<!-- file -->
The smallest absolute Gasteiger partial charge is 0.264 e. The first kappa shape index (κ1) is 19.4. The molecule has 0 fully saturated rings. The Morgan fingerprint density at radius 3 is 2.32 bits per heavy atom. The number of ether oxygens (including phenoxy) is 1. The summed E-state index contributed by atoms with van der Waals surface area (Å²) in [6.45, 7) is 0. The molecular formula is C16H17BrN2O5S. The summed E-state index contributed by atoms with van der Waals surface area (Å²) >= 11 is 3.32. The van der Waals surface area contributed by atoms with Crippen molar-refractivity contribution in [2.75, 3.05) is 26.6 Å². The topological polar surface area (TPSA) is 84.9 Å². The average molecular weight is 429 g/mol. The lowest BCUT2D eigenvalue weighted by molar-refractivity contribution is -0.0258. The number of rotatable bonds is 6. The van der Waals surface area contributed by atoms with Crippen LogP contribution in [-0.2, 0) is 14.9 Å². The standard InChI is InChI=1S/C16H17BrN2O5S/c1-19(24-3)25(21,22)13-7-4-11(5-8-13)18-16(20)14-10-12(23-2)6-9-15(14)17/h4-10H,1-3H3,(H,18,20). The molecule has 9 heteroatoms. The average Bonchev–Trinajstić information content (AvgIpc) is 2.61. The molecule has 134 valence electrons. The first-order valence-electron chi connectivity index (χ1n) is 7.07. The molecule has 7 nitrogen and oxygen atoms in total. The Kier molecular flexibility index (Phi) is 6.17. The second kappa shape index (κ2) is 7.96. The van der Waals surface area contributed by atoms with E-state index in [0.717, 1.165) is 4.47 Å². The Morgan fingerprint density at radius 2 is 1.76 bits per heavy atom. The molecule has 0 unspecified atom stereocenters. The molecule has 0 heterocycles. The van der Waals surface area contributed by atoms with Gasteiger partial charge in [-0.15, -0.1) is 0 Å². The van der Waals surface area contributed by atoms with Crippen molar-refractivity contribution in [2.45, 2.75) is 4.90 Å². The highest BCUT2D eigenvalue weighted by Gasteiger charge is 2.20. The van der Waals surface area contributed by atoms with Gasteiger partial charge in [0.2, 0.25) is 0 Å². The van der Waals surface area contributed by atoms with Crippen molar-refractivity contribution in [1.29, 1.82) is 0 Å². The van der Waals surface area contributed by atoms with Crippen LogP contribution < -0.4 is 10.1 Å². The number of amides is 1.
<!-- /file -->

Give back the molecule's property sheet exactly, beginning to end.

The smallest absolute Gasteiger partial charge is 0.264 e. The first kappa shape index (κ1) is 19.4. The molecule has 0 fully saturated rings. The Morgan fingerprint density at radius 3 is 2.32 bits per heavy atom. The number of ether oxygens (including phenoxy) is 1. The summed E-state index contributed by atoms with van der Waals surface area (Å²) in [6.45, 7) is 0. The molecular formula is C16H17BrN2O5S. The summed E-state index contributed by atoms with van der Waals surface area (Å²) >= 11 is 3.32. The van der Waals surface area contributed by atoms with Crippen molar-refractivity contribution in [2.75, 3.05) is 26.6 Å². The topological polar surface area (TPSA) is 84.9 Å². The average molecular weight is 429 g/mol. The lowest BCUT2D eigenvalue weighted by molar-refractivity contribution is -0.0258. The number of rotatable bonds is 6. The van der Waals surface area contributed by atoms with Crippen LogP contribution in [-0.2, 0) is 14.9 Å². The standard InChI is InChI=1S/C16H17BrN2O5S/c1-19(24-3)25(21,22)13-7-4-11(5-8-13)18-16(20)14-10-12(23-2)6-9-15(14)17/h4-10H,1-3H3,(H,18,20). The molecule has 9 heteroatoms. The average Bonchev–Trinajstić information content (AvgIpc) is 2.61. The molecule has 134 valence electrons. The first-order valence-electron chi connectivity index (χ1n) is 7.07. The molecule has 7 nitrogen and oxygen atoms in total. The Kier molecular flexibility index (Phi) is 6.17. The second kappa shape index (κ2) is 7.96. The van der Waals surface area contributed by atoms with E-state index in [0.717, 1.165) is 4.47 Å². The Morgan fingerprint density at radius 2 is 1.76 bits per heavy atom. The molecule has 0 unspecified atom stereocenters. The molecule has 0 heterocycles. The van der Waals surface area contributed by atoms with Gasteiger partial charge in [-0.15, -0.1) is 0 Å². The van der Waals surface area contributed by atoms with Crippen molar-refractivity contribution in [2.45, 2.75) is 4.90 Å². The highest BCUT2D eigenvalue weighted by Gasteiger charge is 2.20. The van der Waals surface area contributed by atoms with Gasteiger partial charge in [0.2, 0.25) is 0 Å². The van der Waals surface area contributed by atoms with Crippen molar-refractivity contribution in [1.29, 1.82) is 0 Å². The van der Waals surface area contributed by atoms with Crippen LogP contribution < -0.4 is 10.1 Å². The number of amides is 1.